The Mystery Machine has traveled coast to coast, continent to continent, creep to creature as the meddling mystery solvers have been unmasking monsters for over 50 years. On their journey the Scooby gang have been involved with plenty of characters and partaken on many new adventures, but the one relationship that had a huge impact on the growth of the franchise was when Scooby Doo joined Warner Bros Studios. AOL Time Warner was building towards a massive home video library and decided to acquire Scooby Doo to become one of their greatest assets. In turn ,Warner was about to use their marketing muscle to bolster Scooby-Doo to new heights of brand omnipresence. The Acquisition of Scooby Doo by Warner Bros. amplified the total entertainment presence of the franchise; Using horizontal marketing systems to promote films such as Scooby Doo on Zombie Island and Scooby Doo and the Witch’s Ghost as the Scooby brand achieved a heightened level of synergy that was unobtainable solely through the television market.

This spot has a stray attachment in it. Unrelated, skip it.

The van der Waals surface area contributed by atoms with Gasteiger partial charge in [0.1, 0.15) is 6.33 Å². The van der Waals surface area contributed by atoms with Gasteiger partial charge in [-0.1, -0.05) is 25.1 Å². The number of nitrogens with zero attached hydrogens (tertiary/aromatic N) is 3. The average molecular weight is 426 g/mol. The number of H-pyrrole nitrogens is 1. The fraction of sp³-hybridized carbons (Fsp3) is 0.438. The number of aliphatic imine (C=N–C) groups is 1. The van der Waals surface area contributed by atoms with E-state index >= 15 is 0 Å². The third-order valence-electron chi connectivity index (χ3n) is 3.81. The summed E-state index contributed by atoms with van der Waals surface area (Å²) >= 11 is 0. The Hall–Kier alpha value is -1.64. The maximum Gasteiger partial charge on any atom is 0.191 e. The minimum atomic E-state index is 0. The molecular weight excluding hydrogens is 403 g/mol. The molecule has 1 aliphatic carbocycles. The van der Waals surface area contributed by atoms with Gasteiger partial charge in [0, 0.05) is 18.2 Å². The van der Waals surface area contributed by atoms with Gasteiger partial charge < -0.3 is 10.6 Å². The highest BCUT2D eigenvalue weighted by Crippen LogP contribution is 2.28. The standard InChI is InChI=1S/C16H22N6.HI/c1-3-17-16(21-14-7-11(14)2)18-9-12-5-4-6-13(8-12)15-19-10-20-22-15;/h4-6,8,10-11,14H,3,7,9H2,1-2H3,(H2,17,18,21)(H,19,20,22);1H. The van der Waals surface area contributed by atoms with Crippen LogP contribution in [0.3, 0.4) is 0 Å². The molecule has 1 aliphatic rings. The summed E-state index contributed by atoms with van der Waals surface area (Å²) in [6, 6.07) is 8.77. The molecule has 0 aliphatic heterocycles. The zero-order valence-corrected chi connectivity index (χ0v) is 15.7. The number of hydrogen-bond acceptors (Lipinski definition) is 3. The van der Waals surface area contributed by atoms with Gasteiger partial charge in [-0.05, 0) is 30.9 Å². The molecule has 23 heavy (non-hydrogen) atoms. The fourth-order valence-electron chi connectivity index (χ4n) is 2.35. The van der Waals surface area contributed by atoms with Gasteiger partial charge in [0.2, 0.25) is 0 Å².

A brief history of how the Hanna-Barbara property joined the Warner Bros library.